While symptoms may not always be present, they tend to become most noticeable during physical exertion as people often describe difficulty exercising, and feelings of fatigue and dizziness. As the heart struggles to pump sufficient blood to the body, and blood pressure drops, the body tries to compensate by triggering hormone and nerve signals to increase the blood volume through water retention.
It may also start beating faster while the heart muscles thicken and the ventricles stretch to accommodate more blood. But the heart still isn’t beating effectively enough to push this now increased volume of blood through the system and so fluid begins to build up in the body resulting in excess fluid entering the lungs and other body tissues.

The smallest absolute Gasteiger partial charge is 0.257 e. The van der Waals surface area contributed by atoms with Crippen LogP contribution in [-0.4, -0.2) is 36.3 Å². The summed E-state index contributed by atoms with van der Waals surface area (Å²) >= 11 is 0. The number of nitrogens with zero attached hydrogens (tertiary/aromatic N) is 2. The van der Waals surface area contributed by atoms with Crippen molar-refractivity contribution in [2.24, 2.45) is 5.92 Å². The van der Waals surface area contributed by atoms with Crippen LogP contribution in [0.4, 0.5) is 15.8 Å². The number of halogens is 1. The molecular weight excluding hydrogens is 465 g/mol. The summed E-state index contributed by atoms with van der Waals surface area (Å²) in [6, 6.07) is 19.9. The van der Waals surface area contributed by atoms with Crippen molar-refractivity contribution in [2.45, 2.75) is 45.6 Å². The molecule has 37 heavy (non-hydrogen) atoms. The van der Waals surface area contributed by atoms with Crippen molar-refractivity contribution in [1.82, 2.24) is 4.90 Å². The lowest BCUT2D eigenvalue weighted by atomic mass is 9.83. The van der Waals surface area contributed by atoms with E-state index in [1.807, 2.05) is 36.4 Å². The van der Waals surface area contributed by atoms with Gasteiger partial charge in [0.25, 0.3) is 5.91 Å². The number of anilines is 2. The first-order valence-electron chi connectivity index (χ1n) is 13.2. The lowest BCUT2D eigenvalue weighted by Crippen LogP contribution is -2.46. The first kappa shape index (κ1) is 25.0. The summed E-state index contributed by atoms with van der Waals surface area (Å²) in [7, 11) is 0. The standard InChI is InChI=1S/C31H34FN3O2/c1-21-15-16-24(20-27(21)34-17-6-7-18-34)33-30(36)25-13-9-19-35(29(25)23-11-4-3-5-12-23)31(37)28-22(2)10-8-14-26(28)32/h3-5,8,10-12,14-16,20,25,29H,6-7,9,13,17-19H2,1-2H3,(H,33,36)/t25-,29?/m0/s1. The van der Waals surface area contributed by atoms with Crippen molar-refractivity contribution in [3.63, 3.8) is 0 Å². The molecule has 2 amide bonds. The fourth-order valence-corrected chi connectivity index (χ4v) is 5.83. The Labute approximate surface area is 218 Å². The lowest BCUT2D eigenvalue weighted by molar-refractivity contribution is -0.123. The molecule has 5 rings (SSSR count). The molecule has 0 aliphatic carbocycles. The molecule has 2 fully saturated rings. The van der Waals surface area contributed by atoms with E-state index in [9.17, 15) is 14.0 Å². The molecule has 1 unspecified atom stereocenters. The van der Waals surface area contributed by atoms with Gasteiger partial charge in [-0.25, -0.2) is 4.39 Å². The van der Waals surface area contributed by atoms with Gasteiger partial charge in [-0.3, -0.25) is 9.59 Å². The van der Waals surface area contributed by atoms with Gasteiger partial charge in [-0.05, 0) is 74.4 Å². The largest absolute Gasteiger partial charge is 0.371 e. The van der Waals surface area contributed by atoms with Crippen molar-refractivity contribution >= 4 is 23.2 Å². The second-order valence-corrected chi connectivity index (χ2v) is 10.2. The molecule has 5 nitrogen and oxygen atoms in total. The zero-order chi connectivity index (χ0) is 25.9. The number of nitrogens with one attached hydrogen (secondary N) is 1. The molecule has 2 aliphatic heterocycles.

Symptoms soon become evident as the heart continues to struggle, the organs continue being deprived of blood and the excess water builds up in the system.
In addition to those already mentioned, other symptoms of congestive heart failure often include:
- Edema – often noticed as swelling of the ankles, legs and abdomen
- Shortness of breath
- Wheezing sounds as a result of water build up in lungs
- Persistent cough with white, frothy or blood-tinged phlegm
- Sudden weight gain (caused by fluid retention)
- Loss of appetite
- Difficulty concentrating
- Mild confusion or decreased alertness
- Irregular or rapid heartbeat
If heart failure is suspected, further evaluations such as blood tests, chest x-rays and an echocardiogram will be necessary.